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Sony’s Virtual Production Business Booms with Its Hardware Advantage

Sony Group, the Japanese entertainment giant, is expanding its virtual production business, which offers realistic and immersive filming solutions to filmmakers and broadcasters. The company is leveraging its hardware muscle and Hollywood expertise to gain a competitive edge in the market.

What is Virtual Production?

Virtual production is a technology that uses a wall of light-emitting diode (LED) panels to display images, such as a science-fiction landscape or a downtown cityscape, that are integrated into the scene as it is shot. This eliminates the need for green screens, where digital effects are added at a later stage.

Virtual production has several advantages over traditional methods, such as more realistic reflections created by light from the panels and greater immersion for actors on set. It also allows for more creative freedom and flexibility in changing the background and lighting conditions.

Sony’s Virtual Production Business Booms with Its Hardware Advantage

Virtual production technology gained attention after its use in the science-fiction show “The Mandalorian” from Walt Disney, which used in-house visual effects firm Industrial Light & Magic.

How Sony Stands Out in the Market

Sony Group is increasing its focus on the virtual production business, where it is seeing market-beating growth, a company executive said. The company’s head of virtual production, Yasuharu Nomura, said that Sony’s strength lies in its hardware and moviemaking expertise.

“It’s because we have the hardware that we can recreate in the virtual world,” Nomura said in an interview.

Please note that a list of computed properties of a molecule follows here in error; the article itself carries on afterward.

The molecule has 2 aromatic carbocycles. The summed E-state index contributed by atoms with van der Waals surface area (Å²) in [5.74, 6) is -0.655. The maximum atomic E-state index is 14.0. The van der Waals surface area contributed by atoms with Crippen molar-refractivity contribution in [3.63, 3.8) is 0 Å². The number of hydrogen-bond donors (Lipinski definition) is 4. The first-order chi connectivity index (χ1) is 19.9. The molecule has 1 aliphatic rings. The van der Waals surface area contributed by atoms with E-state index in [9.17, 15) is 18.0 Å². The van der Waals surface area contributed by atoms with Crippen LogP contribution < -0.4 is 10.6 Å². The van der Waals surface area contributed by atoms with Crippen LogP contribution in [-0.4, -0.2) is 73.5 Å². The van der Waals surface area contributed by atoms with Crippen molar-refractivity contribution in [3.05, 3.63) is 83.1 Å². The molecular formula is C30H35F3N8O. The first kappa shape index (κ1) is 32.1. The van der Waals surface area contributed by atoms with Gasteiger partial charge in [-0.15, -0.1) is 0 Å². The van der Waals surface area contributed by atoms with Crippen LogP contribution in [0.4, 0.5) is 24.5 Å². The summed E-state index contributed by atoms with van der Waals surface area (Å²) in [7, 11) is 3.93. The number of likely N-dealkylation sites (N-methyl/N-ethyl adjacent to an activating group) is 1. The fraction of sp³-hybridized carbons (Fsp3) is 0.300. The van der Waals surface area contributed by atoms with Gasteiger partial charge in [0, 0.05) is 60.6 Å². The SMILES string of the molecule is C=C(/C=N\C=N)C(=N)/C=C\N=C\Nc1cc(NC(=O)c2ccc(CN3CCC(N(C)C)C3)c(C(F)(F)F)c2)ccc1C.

Sony makes everything from image sensors for cameras to the supersized LED video walls that are used in virtual production. The company also has a strong presence in Hollywood, where it produces and distributes movies and TV shows through its Sony Pictures Entertainment division.

Sony is an investor in Epic Games, whose Unreal Engine is used to generate digital environments for virtual production. The company also collaborates with other partners, such as Netflix and Amazon, to provide virtual production services.

Sony says its virtual production business is growing by around 35% annually, faster than the overall market, with an increasing proportion of sales expected to come from services.

What’s Next for Sony’s Virtual Production Business

The company is rolling out better panels and cameras and service options while also offering “volumetric capture”, where performances are filmed from multiple angles for viewing in virtual reality.

Nomura said that Sony aims to create a “one-stop shop” for virtual production, where customers can access all the necessary hardware, software and services from one source.

He also said that Sony plans to expand its virtual production facilities globally, starting with Europe and Asia. The company currently operates a virtual production studio in Tokyo, Japan.

“The market is still in its infancy so there is opportunity for Sony to expand,” said Kota Ezawa, an analyst at Citigroup.

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